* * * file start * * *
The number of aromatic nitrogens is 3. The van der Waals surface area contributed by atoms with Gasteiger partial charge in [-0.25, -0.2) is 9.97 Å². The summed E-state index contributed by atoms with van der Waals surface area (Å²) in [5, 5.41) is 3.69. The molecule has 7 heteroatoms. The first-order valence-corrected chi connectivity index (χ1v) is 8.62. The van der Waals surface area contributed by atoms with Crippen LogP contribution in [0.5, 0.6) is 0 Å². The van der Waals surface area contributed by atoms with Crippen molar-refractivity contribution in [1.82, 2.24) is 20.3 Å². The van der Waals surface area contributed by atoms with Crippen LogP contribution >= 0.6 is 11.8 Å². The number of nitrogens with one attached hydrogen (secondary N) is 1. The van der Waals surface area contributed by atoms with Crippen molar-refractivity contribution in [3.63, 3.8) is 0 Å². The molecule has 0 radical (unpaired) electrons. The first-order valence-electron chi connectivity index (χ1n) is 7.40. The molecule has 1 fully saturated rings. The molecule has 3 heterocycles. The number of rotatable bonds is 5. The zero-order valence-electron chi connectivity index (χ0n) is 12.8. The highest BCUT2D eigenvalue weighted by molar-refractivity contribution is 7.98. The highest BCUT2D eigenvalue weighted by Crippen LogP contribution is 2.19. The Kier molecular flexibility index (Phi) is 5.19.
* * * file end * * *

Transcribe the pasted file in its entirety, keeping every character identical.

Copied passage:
The number of aromatic nitrogens is 3. The van der Waals surface area contributed by atoms with Gasteiger partial charge in [-0.25, -0.2) is 9.97 Å². The summed E-state index contributed by atoms with van der Waals surface area (Å²) in [5, 5.41) is 3.69. The molecule has 7 heteroatoms. The first-order valence-corrected chi connectivity index (χ1v) is 8.62. The van der Waals surface area contributed by atoms with Crippen LogP contribution in [0.5, 0.6) is 0 Å². The van der Waals surface area contributed by atoms with Crippen molar-refractivity contribution in [1.82, 2.24) is 20.3 Å². The van der Waals surface area contributed by atoms with Crippen LogP contribution >= 0.6 is 11.8 Å². The number of nitrogens with one attached hydrogen (secondary N) is 1. The van der Waals surface area contributed by atoms with Crippen molar-refractivity contribution in [3.63, 3.8) is 0 Å². The molecule has 0 radical (unpaired) electrons. The first-order valence-electron chi connectivity index (χ1n) is 7.40. The molecule has 1 fully saturated rings. The molecule has 3 heterocycles. The number of rotatable bonds is 5. The zero-order valence-electron chi connectivity index (χ0n) is 12.8. The highest BCUT2D eigenvalue weighted by molar-refractivity contribution is 7.98. The highest BCUT2D eigenvalue weighted by Crippen LogP contribution is 2.19. The Kier molecular flexibility index (Phi) is 5.19.